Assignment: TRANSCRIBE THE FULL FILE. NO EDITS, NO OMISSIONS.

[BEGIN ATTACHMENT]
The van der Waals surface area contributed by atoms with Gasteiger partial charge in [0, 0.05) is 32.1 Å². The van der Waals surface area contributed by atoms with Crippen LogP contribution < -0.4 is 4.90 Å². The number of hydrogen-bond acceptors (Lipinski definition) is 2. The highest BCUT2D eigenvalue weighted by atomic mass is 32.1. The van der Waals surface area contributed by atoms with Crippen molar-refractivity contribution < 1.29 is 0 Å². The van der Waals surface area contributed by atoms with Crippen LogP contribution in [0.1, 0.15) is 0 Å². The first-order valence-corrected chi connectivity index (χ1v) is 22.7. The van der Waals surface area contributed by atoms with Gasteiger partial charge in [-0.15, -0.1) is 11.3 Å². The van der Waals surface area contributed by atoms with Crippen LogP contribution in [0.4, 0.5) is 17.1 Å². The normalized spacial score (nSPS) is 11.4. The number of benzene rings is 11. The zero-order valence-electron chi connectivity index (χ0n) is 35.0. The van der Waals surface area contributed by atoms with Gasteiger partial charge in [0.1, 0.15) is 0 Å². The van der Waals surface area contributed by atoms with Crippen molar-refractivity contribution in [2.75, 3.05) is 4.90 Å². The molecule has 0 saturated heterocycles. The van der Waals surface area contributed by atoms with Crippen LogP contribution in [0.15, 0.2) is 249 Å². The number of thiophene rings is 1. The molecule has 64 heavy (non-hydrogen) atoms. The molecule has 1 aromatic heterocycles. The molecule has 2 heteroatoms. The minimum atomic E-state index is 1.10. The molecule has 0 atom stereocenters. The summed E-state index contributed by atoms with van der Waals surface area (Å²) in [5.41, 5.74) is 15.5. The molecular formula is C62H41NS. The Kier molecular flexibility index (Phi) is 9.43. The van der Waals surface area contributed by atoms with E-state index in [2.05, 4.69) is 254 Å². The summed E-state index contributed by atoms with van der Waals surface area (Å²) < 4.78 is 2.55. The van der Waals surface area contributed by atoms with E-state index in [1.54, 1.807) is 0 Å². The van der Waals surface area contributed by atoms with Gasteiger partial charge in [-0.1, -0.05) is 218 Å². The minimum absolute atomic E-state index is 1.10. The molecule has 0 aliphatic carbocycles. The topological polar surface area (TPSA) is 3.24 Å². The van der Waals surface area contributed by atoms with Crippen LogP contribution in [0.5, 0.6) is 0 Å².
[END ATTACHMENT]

The van der Waals surface area contributed by atoms with Gasteiger partial charge in [0, 0.05) is 32.1 Å². The van der Waals surface area contributed by atoms with Crippen LogP contribution < -0.4 is 4.90 Å². The number of hydrogen-bond acceptors (Lipinski definition) is 2. The highest BCUT2D eigenvalue weighted by atomic mass is 32.1. The van der Waals surface area contributed by atoms with Crippen molar-refractivity contribution < 1.29 is 0 Å². The van der Waals surface area contributed by atoms with Crippen LogP contribution in [0.1, 0.15) is 0 Å². The first-order valence-corrected chi connectivity index (χ1v) is 22.7. The van der Waals surface area contributed by atoms with Gasteiger partial charge in [-0.15, -0.1) is 11.3 Å². The van der Waals surface area contributed by atoms with Crippen LogP contribution in [0.4, 0.5) is 17.1 Å². The normalized spacial score (nSPS) is 11.4. The number of benzene rings is 11. The zero-order valence-electron chi connectivity index (χ0n) is 35.0. The van der Waals surface area contributed by atoms with Gasteiger partial charge in [0.1, 0.15) is 0 Å². The van der Waals surface area contributed by atoms with Crippen molar-refractivity contribution in [2.75, 3.05) is 4.90 Å². The molecule has 0 saturated heterocycles. The van der Waals surface area contributed by atoms with Crippen LogP contribution in [0.15, 0.2) is 249 Å². The number of thiophene rings is 1. The molecule has 64 heavy (non-hydrogen) atoms. The molecule has 1 aromatic heterocycles. The molecule has 2 heteroatoms. The minimum atomic E-state index is 1.10. The molecule has 0 atom stereocenters. The summed E-state index contributed by atoms with van der Waals surface area (Å²) in [5.41, 5.74) is 15.5. The molecular formula is C62H41NS. The Kier molecular flexibility index (Phi) is 9.43. The van der Waals surface area contributed by atoms with E-state index in [2.05, 4.69) is 254 Å². The summed E-state index contributed by atoms with van der Waals surface area (Å²) < 4.78 is 2.55. The van der Waals surface area contributed by atoms with E-state index in [1.54, 1.807) is 0 Å². The van der Waals surface area contributed by atoms with Gasteiger partial charge in [-0.1, -0.05) is 218 Å². The minimum absolute atomic E-state index is 1.10. The molecule has 0 aliphatic carbocycles. The topological polar surface area (TPSA) is 3.24 Å². The van der Waals surface area contributed by atoms with Crippen LogP contribution in [0.5, 0.6) is 0 Å².